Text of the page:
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Details of Grant 

EPSRC Reference: EP/P030815/1
Title: Thermodynamics of continuously measured superconducting qubits: heat flow and control
Principal Investigator: Romito, Dr A
Other Investigators:
Researcher Co-Investigators:
Project Partners:
Friedrich-Alexander Uni of Erlangen FAU Washington University in St Louis
Department: Physics
Organisation: Lancaster University
Scheme: First Grant - Revised 2009
Starts: 01 July 2017 Ends: 30 June 2018 Value (£): 100,799
EPSRC Research Topic Classifications:
Quantum Optics & Information
EPSRC Industrial Sector Classifications:
No relevance to Underpinning Sectors
Related Grants:
Panel History:
Panel DatePanel NameOutcome
07 Mar 2017 EPSRC Physical Sciences - March 2017 Announced
Summary on Grant Application Form
The transformation of energy in the forms of heat and work pertains to everyday life and is a crucial aspect in the efficiency of machines. In fact, the laws of thermodynamics, which govern these energy transformations, are so fundamental that have their say in almost all branches of physics. The first law acknowledges that heat is energy to be accounted for in energy conservation. The second law of thermodynamics qualitatively distinguishes heat from other forms of energy by associating it to entropy, a measurement of the "lack of information" about a system, and by stating that entropy grows in macroscopic systems.

The generality of these statements stems from general statistical properties of macroscopic objects with a large number of degrees of freedoms. However, the technological advances in engineering and operating nanoscale objects like molecular machines, forces us to rethink the implications of thermodynamics for microscopic few-particle systems, where thermal fluctuations are significant. Here the laws of thermodynamics can be reformulated in terms of probabilistic equations, known as fluctuation theorems, which account for rare microscopic events, like those where entropy decreases, which are instead washed away by statistics in the macroscopic word.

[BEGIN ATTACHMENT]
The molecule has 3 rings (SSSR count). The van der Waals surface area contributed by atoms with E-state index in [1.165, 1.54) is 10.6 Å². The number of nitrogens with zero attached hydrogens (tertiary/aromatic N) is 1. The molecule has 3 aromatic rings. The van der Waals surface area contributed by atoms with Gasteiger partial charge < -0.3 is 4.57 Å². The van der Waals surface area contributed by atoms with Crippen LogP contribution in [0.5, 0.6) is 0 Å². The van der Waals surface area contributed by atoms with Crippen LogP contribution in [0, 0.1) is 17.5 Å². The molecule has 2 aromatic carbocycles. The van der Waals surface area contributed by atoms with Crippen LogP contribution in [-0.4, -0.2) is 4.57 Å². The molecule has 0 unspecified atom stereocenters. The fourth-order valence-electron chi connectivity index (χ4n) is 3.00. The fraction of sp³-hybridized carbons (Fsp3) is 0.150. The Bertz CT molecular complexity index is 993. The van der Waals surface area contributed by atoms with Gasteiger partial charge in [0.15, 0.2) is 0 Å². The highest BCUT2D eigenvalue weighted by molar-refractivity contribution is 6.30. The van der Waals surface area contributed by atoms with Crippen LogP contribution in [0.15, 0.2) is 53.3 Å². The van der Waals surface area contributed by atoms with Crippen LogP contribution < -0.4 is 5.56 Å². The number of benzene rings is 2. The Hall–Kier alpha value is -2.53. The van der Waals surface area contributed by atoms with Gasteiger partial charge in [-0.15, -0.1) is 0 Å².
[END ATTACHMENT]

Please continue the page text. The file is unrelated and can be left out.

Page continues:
The formulation and experimental verification of these theorems have been a success of stochastic thermodynamics in the past decade. The nanoscale world, however, challenges us further with quantum mechanical processes emerging at this scale, and devices built upon them. How do we include quantum fluctuations into the laws of thermodynamics? Current research is advancing on this front with some success by analyzing quantum machines operating between classical thermal sources, to identify genuine quantum effects and generalize the definitions of heat and work for quantum processes. The main problem is that in quantum mechanics even measuring the energy of an isolated system is a deterministic process, and that measuring a specified variable, e.g. work along quantum evolution, comes with unavoidable back-action that needs to be taken into account.

In this project, we set aside the usual thermodynamic setup where a system is coupled to a thermal bath and focus instead on the measurement process, where a detector monitoring the system is the reservoir with which the system exchanges energy. This kind of configuration allows us to focus on the role of quantum measurement, and it brings new aspects into play, like the fact of dealing with an out-of-equilibrium environment, and the thermodynamic role of the information gained during the measurement. It also comes with the possibility of short-term experimental realizations, since quantum detector's readout is experimentally available, as opposed to thermal baths' readout.

The project will set-up the tools to deal with the thermodynamics of quantum measurement and use them to engineer heat flow detectors and possibly heat flow engineering at the nanoscale.

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Organisation Website: http://www.lancs.ac.uk